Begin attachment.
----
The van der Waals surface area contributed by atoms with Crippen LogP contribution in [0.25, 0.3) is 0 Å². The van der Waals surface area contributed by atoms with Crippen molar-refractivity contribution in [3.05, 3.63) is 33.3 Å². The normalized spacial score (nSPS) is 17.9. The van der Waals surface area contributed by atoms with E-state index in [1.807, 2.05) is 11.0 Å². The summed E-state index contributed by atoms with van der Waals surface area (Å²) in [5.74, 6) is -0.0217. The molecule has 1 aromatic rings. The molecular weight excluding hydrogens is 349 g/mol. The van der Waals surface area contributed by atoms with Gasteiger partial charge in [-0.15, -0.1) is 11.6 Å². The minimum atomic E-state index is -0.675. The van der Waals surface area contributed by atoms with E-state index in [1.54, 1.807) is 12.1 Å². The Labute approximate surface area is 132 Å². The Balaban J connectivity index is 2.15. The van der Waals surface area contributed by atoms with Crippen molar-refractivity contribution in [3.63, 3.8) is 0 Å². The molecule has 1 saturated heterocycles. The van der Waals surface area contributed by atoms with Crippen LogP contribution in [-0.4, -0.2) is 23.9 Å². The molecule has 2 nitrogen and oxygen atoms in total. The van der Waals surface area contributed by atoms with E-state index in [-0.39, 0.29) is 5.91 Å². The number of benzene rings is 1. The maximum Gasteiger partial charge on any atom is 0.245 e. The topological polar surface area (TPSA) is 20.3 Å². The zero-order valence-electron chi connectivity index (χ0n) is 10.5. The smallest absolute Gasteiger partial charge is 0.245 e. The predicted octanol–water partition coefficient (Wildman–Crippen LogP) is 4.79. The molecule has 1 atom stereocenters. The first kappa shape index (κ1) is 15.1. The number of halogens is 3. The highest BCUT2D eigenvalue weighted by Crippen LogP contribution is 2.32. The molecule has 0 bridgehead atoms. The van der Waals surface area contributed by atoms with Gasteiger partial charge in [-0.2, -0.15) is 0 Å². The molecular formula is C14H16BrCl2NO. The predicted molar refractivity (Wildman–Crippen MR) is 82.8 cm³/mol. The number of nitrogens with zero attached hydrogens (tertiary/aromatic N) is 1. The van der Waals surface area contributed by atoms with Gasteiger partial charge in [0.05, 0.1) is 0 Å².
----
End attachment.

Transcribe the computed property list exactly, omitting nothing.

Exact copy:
The van der Waals surface area contributed by atoms with Crippen LogP contribution in [0.25, 0.3) is 0 Å². The van der Waals surface area contributed by atoms with Crippen molar-refractivity contribution in [3.05, 3.63) is 33.3 Å². The normalized spacial score (nSPS) is 17.9. The van der Waals surface area contributed by atoms with E-state index in [1.807, 2.05) is 11.0 Å². The summed E-state index contributed by atoms with van der Waals surface area (Å²) in [5.74, 6) is -0.0217. The molecule has 1 aromatic rings. The molecular weight excluding hydrogens is 349 g/mol. The van der Waals surface area contributed by atoms with Gasteiger partial charge in [-0.15, -0.1) is 11.6 Å². The minimum atomic E-state index is -0.675. The van der Waals surface area contributed by atoms with E-state index in [1.54, 1.807) is 12.1 Å². The Labute approximate surface area is 132 Å². The Balaban J connectivity index is 2.15. The van der Waals surface area contributed by atoms with Crippen molar-refractivity contribution in [3.63, 3.8) is 0 Å². The molecule has 1 saturated heterocycles. The van der Waals surface area contributed by atoms with Crippen LogP contribution in [-0.4, -0.2) is 23.9 Å². The molecule has 2 nitrogen and oxygen atoms in total. The van der Waals surface area contributed by atoms with E-state index in [-0.39, 0.29) is 5.91 Å². The number of benzene rings is 1. The maximum Gasteiger partial charge on any atom is 0.245 e. The topological polar surface area (TPSA) is 20.3 Å². The zero-order valence-electron chi connectivity index (χ0n) is 10.5. The smallest absolute Gasteiger partial charge is 0.245 e. The predicted octanol–water partition coefficient (Wildman–Crippen LogP) is 4.79. The molecule has 1 atom stereocenters. The first kappa shape index (κ1) is 15.1. The number of halogens is 3. The highest BCUT2D eigenvalue weighted by Crippen LogP contribution is 2.32. The molecule has 0 bridgehead atoms. The van der Waals surface area contributed by atoms with Gasteiger partial charge in [-0.2, -0.15) is 0 Å². The molecular formula is C14H16BrCl2NO. The predicted molar refractivity (Wildman–Crippen MR) is 82.8 cm³/mol. The number of nitrogens with zero attached hydrogens (tertiary/aromatic N) is 1. The van der Waals surface area contributed by atoms with Gasteiger partial charge in [0.05, 0.1) is 0 Å².